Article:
Close modal
Figure 17

Projected monthly change in energy generation for Midim Khola HPP for near, mid, and far future under two socioeconomic pathways.

Figure 17

Projected monthly change in energy generation for Midim Khola HPP for near, mid, and far future under two socioeconomic pathways.

Close modal

A summative analysis of the annual and seasonal variations in energy generation is presented in Supplementary Table S8. Under the SSP245 scenario, there is a remarkable surge in annual energy generation, peaking at 29.27% in the FF. The most significant seasonal increment is observed in the pre-monsoon period, reaching 231.06% in FF. In contrast, the SSP585 scenario shows its maximum annual change at 40.28% in the MF, with the pre-monsoon season also witnessing the most significant rise at 356.46%. In both scenarios, the winter season demonstrates relatively modest increases, reaching up to 194.02% in SSP585 during the MF.

To bridge the existing knowledge gap regarding the critical implications of climate change on Nepal's hydropower sector, we designed a study focused on the Madi River Basin. The methodologies and insights derived from this study can be applied to other basins with similar characteristics, thus extending the relevance of the findings to a broader hydroclimatic context. In summary, this study affirms the robustness of the SWAT model for hydrological assessments in the Madi River Basin, achieving ‘Very Good’ performance (both R2 and NSE greater than 0.8). The necessity for bias correction in CMIP6 GCMs was highlighted, particularly for precipitation variables. Application of the linear scaling method markedly enhanced the predictive reliability, with BCC-CSM2-MR emerging as the better-performing model. Six models were chosen for future climate projection, underscoring the importance of correction in reliable climate impact assessments. Projected analysis reveals an increase in annual precipitation by 76.64% under SSP245 and 108.24% under SSP585 in the far future when compared with the historical baseline level of 2,240.13 mm. Concurrently, the temperature is predicted to follow a consistent upward trajectory, leading to increments of 1.8 and 3.5 °C in the far future under differing scenarios. Increments in annual mean flow fluctuations, ranging from 72.32 to 192.78 m3/s under differing scenarios, from a historical baseline flow of 69.58 m³/s. To enhance the resilience of hydropower systems against the challenges posed by climate change-induced extreme hydrological events, it is crucial to adopt adaptive management strategies, including the implementation of enhanced spillway capacities and advanced forecasting and early warning systems, alongside the integration of robust design standards to mitigate risks from increased sediment load, dam overflow, and structural pressures due to high rains and increased flow velocities.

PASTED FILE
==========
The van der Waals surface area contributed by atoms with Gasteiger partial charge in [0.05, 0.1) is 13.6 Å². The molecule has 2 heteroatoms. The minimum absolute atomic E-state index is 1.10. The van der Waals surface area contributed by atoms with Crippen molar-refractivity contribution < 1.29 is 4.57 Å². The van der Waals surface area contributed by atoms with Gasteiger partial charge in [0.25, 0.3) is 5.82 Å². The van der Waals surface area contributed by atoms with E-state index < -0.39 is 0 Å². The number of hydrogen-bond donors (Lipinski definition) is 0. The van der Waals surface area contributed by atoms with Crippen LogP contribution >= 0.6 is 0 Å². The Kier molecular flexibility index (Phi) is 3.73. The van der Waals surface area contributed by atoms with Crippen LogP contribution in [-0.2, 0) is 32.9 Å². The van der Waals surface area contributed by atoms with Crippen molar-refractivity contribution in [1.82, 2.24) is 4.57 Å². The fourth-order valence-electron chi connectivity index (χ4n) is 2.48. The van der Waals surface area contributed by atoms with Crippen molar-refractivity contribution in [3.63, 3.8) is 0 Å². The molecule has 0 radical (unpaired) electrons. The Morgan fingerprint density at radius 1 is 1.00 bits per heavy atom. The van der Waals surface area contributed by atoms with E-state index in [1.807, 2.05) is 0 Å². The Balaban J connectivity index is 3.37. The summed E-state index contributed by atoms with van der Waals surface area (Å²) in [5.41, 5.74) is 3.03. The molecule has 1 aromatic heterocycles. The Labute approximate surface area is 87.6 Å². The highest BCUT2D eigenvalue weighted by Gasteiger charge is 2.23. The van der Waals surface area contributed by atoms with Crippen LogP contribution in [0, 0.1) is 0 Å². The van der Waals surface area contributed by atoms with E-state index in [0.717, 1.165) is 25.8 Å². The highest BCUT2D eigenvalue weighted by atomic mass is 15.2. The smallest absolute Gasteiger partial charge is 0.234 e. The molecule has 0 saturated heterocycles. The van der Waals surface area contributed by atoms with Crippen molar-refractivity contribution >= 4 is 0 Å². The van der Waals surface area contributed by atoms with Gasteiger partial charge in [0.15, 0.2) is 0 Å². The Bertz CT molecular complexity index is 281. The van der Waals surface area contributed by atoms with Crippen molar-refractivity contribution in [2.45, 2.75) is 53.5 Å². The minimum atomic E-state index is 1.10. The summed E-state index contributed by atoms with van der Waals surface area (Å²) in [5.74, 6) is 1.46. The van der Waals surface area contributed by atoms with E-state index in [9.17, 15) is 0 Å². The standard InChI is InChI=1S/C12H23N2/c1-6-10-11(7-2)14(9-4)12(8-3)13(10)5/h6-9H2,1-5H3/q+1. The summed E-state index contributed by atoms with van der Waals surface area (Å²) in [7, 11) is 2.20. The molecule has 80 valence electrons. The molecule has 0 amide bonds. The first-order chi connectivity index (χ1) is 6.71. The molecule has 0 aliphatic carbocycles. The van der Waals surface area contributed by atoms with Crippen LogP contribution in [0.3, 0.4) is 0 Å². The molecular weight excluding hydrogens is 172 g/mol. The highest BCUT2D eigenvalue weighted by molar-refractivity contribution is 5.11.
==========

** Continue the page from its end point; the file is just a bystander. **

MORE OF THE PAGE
This study also emphasizes the heterogeneous nature of hydropower potential across different projects within the basin. For instance, Super Madi HPP represents hydropower projects within the main river. Here, annual energy generation is projected to increase by 4.88% under SSP245 and 4.95% under SSP585 in the far future timeframe. Similarly, Madame Khola HPP illustrates the unique challenges faced by projects in the upper tributaries and upper elevations. For the Madame project, annual energy generation in the far future is projected to increase by 3.83 and 2.06% under SSP245 and SSP585, respectively. Both projects are characterized by gradual increases in energy generation, and seasonal patterns of full-capacity operation during monsoon months emphasizing the project's adaptability to varying climatic conditions. Furthermore, Midim Khola HPP presents an encouraging picture for small-scale projects in lower tributaries and middle-lower elevations with annual increment in the far future by 29.27% under SSP245 and 30.6% under SSP585 demonstrating consistent and incremental growth in energy generation. Such outcomes underscore the necessity for location-specific planning and strategic management in optimizing renewable energy sources. The Madi River Basin's projected increase in streamflow and precipitation does not uniformly translate into a corresponding trend in hydropower generation across different projects, revealing the intricate interplay between hydrological variables, hydraulic constraints, and energy production. These results can offer valuable insights for facilitating the planning and development of sustainable energy management and climate adaptation strategies, in evolving global climate challenges.

The authors would like to express sincere thanks to Er. Rupesh Baniya from Nepal Development Research Institute, for his support and invaluable advice during the study, which were instrumental to the success of this study.

All relevant data are included in the paper or its Supplementary Information.

The authors declare there is no conflict.